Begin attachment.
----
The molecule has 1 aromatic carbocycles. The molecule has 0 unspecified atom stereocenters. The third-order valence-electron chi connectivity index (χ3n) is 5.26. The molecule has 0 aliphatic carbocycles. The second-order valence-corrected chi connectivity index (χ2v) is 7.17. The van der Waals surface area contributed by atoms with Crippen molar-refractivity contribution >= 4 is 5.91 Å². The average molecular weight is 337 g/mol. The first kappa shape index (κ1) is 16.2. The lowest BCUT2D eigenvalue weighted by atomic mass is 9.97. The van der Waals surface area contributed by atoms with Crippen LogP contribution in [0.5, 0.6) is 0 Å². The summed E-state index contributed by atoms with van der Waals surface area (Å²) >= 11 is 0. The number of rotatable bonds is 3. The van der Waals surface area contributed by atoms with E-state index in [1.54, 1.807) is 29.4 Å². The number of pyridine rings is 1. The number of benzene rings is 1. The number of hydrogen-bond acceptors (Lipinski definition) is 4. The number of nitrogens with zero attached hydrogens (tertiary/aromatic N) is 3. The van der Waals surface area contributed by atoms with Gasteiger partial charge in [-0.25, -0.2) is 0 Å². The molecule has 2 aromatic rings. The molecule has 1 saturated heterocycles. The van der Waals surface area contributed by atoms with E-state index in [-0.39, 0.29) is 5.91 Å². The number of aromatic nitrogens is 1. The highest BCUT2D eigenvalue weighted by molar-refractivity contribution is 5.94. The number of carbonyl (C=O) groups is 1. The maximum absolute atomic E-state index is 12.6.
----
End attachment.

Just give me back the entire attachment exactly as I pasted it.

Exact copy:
The molecule has 1 aromatic carbocycles. The molecule has 0 unspecified atom stereocenters. The third-order valence-electron chi connectivity index (χ3n) is 5.26. The molecule has 0 aliphatic carbocycles. The second-order valence-corrected chi connectivity index (χ2v) is 7.17. The van der Waals surface area contributed by atoms with Crippen molar-refractivity contribution >= 4 is 5.91 Å². The average molecular weight is 337 g/mol. The first kappa shape index (κ1) is 16.2. The lowest BCUT2D eigenvalue weighted by atomic mass is 9.97. The van der Waals surface area contributed by atoms with Crippen LogP contribution in [0.5, 0.6) is 0 Å². The summed E-state index contributed by atoms with van der Waals surface area (Å²) >= 11 is 0. The number of rotatable bonds is 3. The van der Waals surface area contributed by atoms with E-state index in [1.54, 1.807) is 29.4 Å². The number of pyridine rings is 1. The number of benzene rings is 1. The number of hydrogen-bond acceptors (Lipinski definition) is 4. The number of nitrogens with zero attached hydrogens (tertiary/aromatic N) is 3. The van der Waals surface area contributed by atoms with Gasteiger partial charge in [-0.25, -0.2) is 0 Å². The molecule has 2 aromatic rings. The molecule has 1 saturated heterocycles. The van der Waals surface area contributed by atoms with E-state index in [-0.39, 0.29) is 5.91 Å². The number of aromatic nitrogens is 1. The highest BCUT2D eigenvalue weighted by molar-refractivity contribution is 5.94. The number of carbonyl (C=O) groups is 1. The maximum absolute atomic E-state index is 12.6.